New findings by Kieran O’Connor and Amar Cheema, published in Psychological Science March 1, 2018, and featured in The Economist March 15, 2018, suggest that judges’ evaluations become more positive over time, pointing to a possibly widespread bias that could influence such ratings and other similar contexts when individuals are evaluated as part of a series, even one that is randomly ordered. In their study, “Do Evaluations Rise with Experience?” the two investigated how the decision-making process in sequential evaluations seems to become easier for raters over time, and can thereby produce inflated scores given later in a series. They found that judges’ ratings of professional dance competitors rose significantly across 20 seasons of the popular television series “Dancing With The Stars”; that university professors gave higher grades when the same course was offered multiple times; and in an experimental test of their hypotheses, that evaluations of randomly ordered short stories became more positive over a two-week sequence.
Ryan Wright is a top cybersecurity professor on Twitter, according to OnlineEducation.com.
Brent Kitchens and his University of Florida colleagues have created a data model that can help businesses predict demand for daily discount deals, like those offered on Groupon and LivingSocial, in particular locations. Their research is published in Information Systems Research and featured in a Feb. 15, 2018, University of Florida Warrington College of Business news item titled “Building a Better Groupon: Big Data Predicts Demand for Daily Deals.”
A co-authored paper, “The Role of Executive Symbolism in Advancing New Strategic Themes in Organizations: A Social Influence Perspective,” by Jeffrey Lovelace appeared in the January 2018 issue of Academy of Management Review. Learn more about the authors' findings here.
A co-authored paper by Jeri Seidman, published in Tax Notes in February 2018 and titled "The Financial Reporting Consequences of Tax Reform: How the Corporate Tax Rate Will Affect Profits," finds that the late-year income tax rate change as a result of the Tax Cuts and Jobs Act signed into law in December could lead to billions in unexpected profits and losses for companies in the S&P 500. They hope the findings in their paper will help those reading financial statements anticipate and better understand the nature of these one-time adjustments. See a discussion of their findings on Phys.org.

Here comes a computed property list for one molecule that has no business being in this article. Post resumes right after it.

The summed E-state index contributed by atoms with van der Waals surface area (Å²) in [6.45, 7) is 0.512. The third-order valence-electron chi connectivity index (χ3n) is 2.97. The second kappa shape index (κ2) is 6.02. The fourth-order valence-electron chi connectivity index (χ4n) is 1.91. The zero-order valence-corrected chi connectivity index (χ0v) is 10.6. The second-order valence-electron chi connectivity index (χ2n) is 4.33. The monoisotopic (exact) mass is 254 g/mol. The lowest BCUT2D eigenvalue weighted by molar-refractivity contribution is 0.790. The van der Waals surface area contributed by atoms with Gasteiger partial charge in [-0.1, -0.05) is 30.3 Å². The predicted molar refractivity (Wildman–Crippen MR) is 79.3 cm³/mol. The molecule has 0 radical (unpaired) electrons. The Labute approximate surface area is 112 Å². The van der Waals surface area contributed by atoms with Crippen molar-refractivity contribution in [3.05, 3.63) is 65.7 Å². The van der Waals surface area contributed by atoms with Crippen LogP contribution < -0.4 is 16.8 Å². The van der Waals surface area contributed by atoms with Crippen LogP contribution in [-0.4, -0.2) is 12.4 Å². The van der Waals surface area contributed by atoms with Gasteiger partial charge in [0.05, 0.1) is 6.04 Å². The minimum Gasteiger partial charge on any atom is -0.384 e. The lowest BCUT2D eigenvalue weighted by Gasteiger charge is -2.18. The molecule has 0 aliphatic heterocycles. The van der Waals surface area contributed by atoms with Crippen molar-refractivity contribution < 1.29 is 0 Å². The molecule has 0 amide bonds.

Jeffrey Boichuk teamed up with Darden School Professor Luca Cian, Professor Bidhan Parmar, and Senior Case Writer Jenny Craddock to examine how the industry-changing coffee company and other massive consumer-facing corporate entities are making their values known—for better or worse. Their discussion on the topic, "Starbucks after Schultz: What Will Happen to Activism?" appeared in the Jan. 28, 2018, edition of The Washington Post under Darden’s sponsored editorial section, “Case in Point.”
In a Feb. 7, 2018, GreenBiz article titled "This Kind of Behavior is the Bedrock of Sustainability," author Tom Bateman says sustainability and climate action "require executing some of the most difficult behaviors in the human repertoire: proactive behaviors, those that are more forward-looking and change-inducing than others." The good news? You don’t have to run an energy company or a government to make a difference.
Roger Martin gave a talk about how using technology can help professors be better at what they do, and do it in less time, at the 2018 New Faculty Consortium, which took place Feb. 1-4, 2018. The conference for new tenure-track accounting faculty from U.S. AACSB business-accredited schools focuses on research and teaching topics and allows the new faculty to network and interact with each other and senior researchers and teachers. The event was hosted by the American Accounting Association and funded by the Ernst & Young Foundation.
David Chapman weighs in on Brenda Fitzgerald’s resignation as head of the CDC in a Jan. 31, 2018, Forbes article titled “Trouble at the CDC: Must High-Character Leaders always Walk the Talk?”
In a Jan. 24, 2018, WUVA news story titled “Equifax Breach Threatens Undergrads,” Dot Kelly discusses how breaches of personal data can destroy financial credibility.